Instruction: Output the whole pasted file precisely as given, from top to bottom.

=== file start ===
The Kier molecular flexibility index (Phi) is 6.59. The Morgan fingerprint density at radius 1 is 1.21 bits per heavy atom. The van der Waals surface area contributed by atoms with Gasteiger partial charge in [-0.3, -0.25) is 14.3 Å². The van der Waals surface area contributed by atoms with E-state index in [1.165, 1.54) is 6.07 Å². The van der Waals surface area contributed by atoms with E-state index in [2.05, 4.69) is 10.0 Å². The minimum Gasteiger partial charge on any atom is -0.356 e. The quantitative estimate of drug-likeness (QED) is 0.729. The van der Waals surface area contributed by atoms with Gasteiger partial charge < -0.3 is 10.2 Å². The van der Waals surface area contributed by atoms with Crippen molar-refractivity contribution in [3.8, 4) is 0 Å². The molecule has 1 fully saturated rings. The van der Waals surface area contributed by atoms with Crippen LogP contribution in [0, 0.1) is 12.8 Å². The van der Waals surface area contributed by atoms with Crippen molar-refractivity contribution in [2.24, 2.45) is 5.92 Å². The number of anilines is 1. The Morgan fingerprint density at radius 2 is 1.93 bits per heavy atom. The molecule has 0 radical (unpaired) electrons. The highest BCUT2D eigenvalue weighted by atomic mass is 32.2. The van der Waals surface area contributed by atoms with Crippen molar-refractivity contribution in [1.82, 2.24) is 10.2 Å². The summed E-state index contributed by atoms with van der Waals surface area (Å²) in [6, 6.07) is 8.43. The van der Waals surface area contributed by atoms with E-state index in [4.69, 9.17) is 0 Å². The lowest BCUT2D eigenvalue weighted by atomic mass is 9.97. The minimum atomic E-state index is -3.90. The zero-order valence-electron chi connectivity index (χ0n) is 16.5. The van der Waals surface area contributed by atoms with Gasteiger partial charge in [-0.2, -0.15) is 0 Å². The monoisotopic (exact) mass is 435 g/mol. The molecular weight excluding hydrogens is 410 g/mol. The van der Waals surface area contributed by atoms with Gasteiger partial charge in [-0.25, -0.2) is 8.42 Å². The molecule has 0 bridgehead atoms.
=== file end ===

The Kier molecular flexibility index (Phi) is 6.59. The Morgan fingerprint density at radius 1 is 1.21 bits per heavy atom. The van der Waals surface area contributed by atoms with Gasteiger partial charge in [-0.3, -0.25) is 14.3 Å². The van der Waals surface area contributed by atoms with E-state index in [1.165, 1.54) is 6.07 Å². The van der Waals surface area contributed by atoms with E-state index in [2.05, 4.69) is 10.0 Å². The minimum Gasteiger partial charge on any atom is -0.356 e. The quantitative estimate of drug-likeness (QED) is 0.729. The van der Waals surface area contributed by atoms with Gasteiger partial charge < -0.3 is 10.2 Å². The van der Waals surface area contributed by atoms with Crippen molar-refractivity contribution in [3.8, 4) is 0 Å². The molecule has 1 fully saturated rings. The van der Waals surface area contributed by atoms with Crippen LogP contribution in [0, 0.1) is 12.8 Å². The van der Waals surface area contributed by atoms with Crippen molar-refractivity contribution in [2.24, 2.45) is 5.92 Å². The number of anilines is 1. The Morgan fingerprint density at radius 2 is 1.93 bits per heavy atom. The molecule has 0 radical (unpaired) electrons. The highest BCUT2D eigenvalue weighted by atomic mass is 32.2. The van der Waals surface area contributed by atoms with Crippen molar-refractivity contribution in [1.82, 2.24) is 10.2 Å². The summed E-state index contributed by atoms with van der Waals surface area (Å²) in [6, 6.07) is 8.43. The van der Waals surface area contributed by atoms with E-state index in [4.69, 9.17) is 0 Å². The lowest BCUT2D eigenvalue weighted by atomic mass is 9.97. The minimum atomic E-state index is -3.90. The zero-order valence-electron chi connectivity index (χ0n) is 16.5. The van der Waals surface area contributed by atoms with Gasteiger partial charge in [-0.2, -0.15) is 0 Å². The monoisotopic (exact) mass is 435 g/mol. The molecular weight excluding hydrogens is 410 g/mol. The van der Waals surface area contributed by atoms with Gasteiger partial charge in [-0.25, -0.2) is 8.42 Å². The molecule has 0 bridgehead atoms.